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I am trying to write a program which read a certain input in a particular format and then gives an ouput. I wrote a code to read the file. Input is something like this.
X 20 60 80 90
X 78 98 97 96
X 34 35 43 23
Y 76 87 34
Y 65 76 72
Z 13 70 39
So my reading function read the input and then it counts the number lines with X and Y. Now, when I wrote two different funcions to read X and Y lines. When I am finished reading the X lines, I go to read Y lines. The code skips the first Y line, because it has already read it without realising that it is a Y line, and then it read the next line while skipping the first Y line. Can I avoid that?

I use scanf to read the first character and then it is true I used scanf in a while loop to read the rest of the numbers and I store those numbers in an array.

As I know that it has already read the next character, can I test it if the character is Y? Because the input may not contain the Y line.


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I would, first off, recommend against using scanf() directly for this; since the input is by line, and of irregular size, I would instead read the data with fgets() and then apply sscanf() to the string after it has been read in. This should avoid the issue nicely, as you need only check to see if there is more data in the string on each pass of the loop, rather than having to check for a specific marker.

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Thanks Schol-R-LEA. I am new to C. I have only been taught scanf and getchar.

Here's an example of how to inspect the first character of a "word" and respond to it's type (either a digit or not). Note that this program doesn't do what your requirements state, but it can be used as a template. So don't complain that I didn't solve your exact problem, thanks.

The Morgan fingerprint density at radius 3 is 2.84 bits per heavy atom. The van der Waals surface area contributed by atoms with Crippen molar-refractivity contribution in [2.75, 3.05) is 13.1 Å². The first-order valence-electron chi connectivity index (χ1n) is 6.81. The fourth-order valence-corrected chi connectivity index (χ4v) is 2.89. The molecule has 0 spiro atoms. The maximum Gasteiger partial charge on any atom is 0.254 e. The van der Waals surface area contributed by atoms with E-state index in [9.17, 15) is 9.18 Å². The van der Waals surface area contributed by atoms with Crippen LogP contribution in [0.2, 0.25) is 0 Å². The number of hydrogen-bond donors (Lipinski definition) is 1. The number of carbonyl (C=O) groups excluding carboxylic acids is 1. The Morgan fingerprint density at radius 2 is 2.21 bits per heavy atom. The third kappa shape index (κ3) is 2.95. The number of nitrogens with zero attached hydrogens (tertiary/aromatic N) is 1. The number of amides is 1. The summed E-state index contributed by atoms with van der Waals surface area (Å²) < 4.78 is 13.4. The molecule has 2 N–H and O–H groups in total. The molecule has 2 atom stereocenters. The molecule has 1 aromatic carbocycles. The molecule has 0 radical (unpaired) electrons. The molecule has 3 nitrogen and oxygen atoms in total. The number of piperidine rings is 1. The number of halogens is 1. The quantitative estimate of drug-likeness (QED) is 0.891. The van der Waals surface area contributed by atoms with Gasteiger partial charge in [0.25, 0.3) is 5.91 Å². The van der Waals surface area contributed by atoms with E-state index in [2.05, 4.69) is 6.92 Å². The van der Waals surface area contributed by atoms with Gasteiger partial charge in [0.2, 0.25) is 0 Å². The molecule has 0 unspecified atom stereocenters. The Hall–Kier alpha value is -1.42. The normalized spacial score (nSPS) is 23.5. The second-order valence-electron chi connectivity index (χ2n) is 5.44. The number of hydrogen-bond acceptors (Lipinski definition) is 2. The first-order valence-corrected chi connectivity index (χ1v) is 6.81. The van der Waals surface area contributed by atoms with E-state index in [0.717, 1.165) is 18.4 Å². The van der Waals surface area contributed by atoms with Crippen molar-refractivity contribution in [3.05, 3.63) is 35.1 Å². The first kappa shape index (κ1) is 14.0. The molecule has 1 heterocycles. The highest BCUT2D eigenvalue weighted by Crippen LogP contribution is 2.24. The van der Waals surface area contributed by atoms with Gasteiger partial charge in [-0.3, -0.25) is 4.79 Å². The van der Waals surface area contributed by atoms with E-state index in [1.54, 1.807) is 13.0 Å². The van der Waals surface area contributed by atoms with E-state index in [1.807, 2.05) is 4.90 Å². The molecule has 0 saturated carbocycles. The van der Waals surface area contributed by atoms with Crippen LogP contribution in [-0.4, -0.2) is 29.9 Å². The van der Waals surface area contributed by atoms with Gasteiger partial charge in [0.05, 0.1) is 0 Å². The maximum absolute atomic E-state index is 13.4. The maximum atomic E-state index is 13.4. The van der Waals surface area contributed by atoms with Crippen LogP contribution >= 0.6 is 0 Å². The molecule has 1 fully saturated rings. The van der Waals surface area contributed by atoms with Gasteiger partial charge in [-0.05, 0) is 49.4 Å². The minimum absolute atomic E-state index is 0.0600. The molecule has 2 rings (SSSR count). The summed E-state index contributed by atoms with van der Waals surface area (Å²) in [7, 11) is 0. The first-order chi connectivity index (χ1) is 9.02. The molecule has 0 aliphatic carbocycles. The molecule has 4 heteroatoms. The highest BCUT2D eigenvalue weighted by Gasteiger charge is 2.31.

#include <ctype.h>
#include <stdio.h>

int main(void)
    FILE *in = fopen("test.txt", "r");

    if (in)
        char lead, header = '\0';
        int value, n = 0;

        while (true)
            int rc = fscanf(in, " %c", &lead);

            if (rc != 1 || !isdigit(lead))
                if (n != 0)
                    printf("Found %d values on '%c' line\n", n, header);

                // End-of-file was reached, but we still wanted to print the last line result
                if (rc != 1)

                header = lead; // Save the lead for later display
                n = 0;         // Reset the value count for a new line
                // Return the lead character because it's part of a value
                ungetc(lead, in);

                // Extract the whole value, but discard it
                if (fscanf(in, "%d", &value) == 1)


    return 0;

The reason I posted this code is because there's a little bit of trickiness in three cases:

  1. Making sure not to print bogus values on the first line.
  2. Being able to locate the start of a new line.
  3. Not having the last line get lost.

See if you can figure out what I did to handle each case and why.

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